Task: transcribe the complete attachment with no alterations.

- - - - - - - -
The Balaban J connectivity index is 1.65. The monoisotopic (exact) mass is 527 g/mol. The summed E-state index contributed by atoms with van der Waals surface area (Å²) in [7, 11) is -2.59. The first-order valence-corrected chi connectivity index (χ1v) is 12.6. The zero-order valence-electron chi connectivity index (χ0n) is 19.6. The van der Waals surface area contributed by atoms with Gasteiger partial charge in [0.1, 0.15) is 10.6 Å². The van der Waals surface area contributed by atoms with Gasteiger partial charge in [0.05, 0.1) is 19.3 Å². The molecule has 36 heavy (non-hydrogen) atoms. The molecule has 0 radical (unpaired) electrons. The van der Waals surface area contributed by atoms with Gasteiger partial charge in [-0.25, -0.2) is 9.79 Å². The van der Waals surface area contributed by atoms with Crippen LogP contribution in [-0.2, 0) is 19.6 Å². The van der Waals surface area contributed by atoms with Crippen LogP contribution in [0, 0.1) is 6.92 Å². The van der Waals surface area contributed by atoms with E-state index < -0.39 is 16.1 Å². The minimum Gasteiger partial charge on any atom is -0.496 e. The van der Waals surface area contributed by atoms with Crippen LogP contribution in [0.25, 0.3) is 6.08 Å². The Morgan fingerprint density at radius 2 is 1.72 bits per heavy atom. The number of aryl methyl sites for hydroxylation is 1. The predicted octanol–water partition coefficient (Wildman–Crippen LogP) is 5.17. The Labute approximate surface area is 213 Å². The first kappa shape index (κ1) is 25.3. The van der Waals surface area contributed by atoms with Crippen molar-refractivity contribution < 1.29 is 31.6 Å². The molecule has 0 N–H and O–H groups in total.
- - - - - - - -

The Balaban J connectivity index is 1.65. The monoisotopic (exact) mass is 527 g/mol. The summed E-state index contributed by atoms with van der Waals surface area (Å²) in [7, 11) is -2.59. The first-order valence-corrected chi connectivity index (χ1v) is 12.6. The zero-order valence-electron chi connectivity index (χ0n) is 19.6. The van der Waals surface area contributed by atoms with Gasteiger partial charge in [0.1, 0.15) is 10.6 Å². The van der Waals surface area contributed by atoms with Gasteiger partial charge in [0.05, 0.1) is 19.3 Å². The molecule has 36 heavy (non-hydrogen) atoms. The molecule has 0 radical (unpaired) electrons. The van der Waals surface area contributed by atoms with Gasteiger partial charge in [-0.25, -0.2) is 9.79 Å². The van der Waals surface area contributed by atoms with Crippen LogP contribution in [-0.2, 0) is 19.6 Å². The van der Waals surface area contributed by atoms with Crippen LogP contribution in [0, 0.1) is 6.92 Å². The van der Waals surface area contributed by atoms with E-state index < -0.39 is 16.1 Å². The minimum Gasteiger partial charge on any atom is -0.496 e. The van der Waals surface area contributed by atoms with Crippen LogP contribution in [0.25, 0.3) is 6.08 Å². The Morgan fingerprint density at radius 2 is 1.72 bits per heavy atom. The number of aryl methyl sites for hydroxylation is 1. The predicted octanol–water partition coefficient (Wildman–Crippen LogP) is 5.17. The Labute approximate surface area is 213 Å². The first kappa shape index (κ1) is 25.3. The van der Waals surface area contributed by atoms with Crippen molar-refractivity contribution < 1.29 is 31.6 Å². The molecule has 0 N–H and O–H groups in total.